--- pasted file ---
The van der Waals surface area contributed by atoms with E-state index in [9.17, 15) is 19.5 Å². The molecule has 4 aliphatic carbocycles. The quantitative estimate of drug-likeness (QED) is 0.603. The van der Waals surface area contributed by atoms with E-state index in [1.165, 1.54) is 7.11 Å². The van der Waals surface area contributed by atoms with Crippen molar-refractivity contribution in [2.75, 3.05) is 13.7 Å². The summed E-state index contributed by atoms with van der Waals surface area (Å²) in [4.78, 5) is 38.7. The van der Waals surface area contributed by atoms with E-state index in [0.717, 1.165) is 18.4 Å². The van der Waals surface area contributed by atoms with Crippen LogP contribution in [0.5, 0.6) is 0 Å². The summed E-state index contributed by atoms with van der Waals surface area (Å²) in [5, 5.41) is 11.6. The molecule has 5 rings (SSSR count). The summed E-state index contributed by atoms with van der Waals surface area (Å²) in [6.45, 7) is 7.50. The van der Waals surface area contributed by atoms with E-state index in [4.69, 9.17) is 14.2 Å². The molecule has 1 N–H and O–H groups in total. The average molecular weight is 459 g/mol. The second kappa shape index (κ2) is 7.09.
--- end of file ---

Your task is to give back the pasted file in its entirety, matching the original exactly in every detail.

The van der Waals surface area contributed by atoms with E-state index in [9.17, 15) is 19.5 Å². The molecule has 4 aliphatic carbocycles. The quantitative estimate of drug-likeness (QED) is 0.603. The van der Waals surface area contributed by atoms with E-state index in [1.165, 1.54) is 7.11 Å². The van der Waals surface area contributed by atoms with Crippen molar-refractivity contribution in [2.75, 3.05) is 13.7 Å². The summed E-state index contributed by atoms with van der Waals surface area (Å²) in [4.78, 5) is 38.7. The van der Waals surface area contributed by atoms with E-state index in [0.717, 1.165) is 18.4 Å². The van der Waals surface area contributed by atoms with Crippen LogP contribution in [0.5, 0.6) is 0 Å². The summed E-state index contributed by atoms with van der Waals surface area (Å²) in [5, 5.41) is 11.6. The molecule has 5 rings (SSSR count). The summed E-state index contributed by atoms with van der Waals surface area (Å²) in [6.45, 7) is 7.50. The van der Waals surface area contributed by atoms with E-state index in [4.69, 9.17) is 14.2 Å². The molecule has 1 N–H and O–H groups in total. The average molecular weight is 459 g/mol. The second kappa shape index (κ2) is 7.09.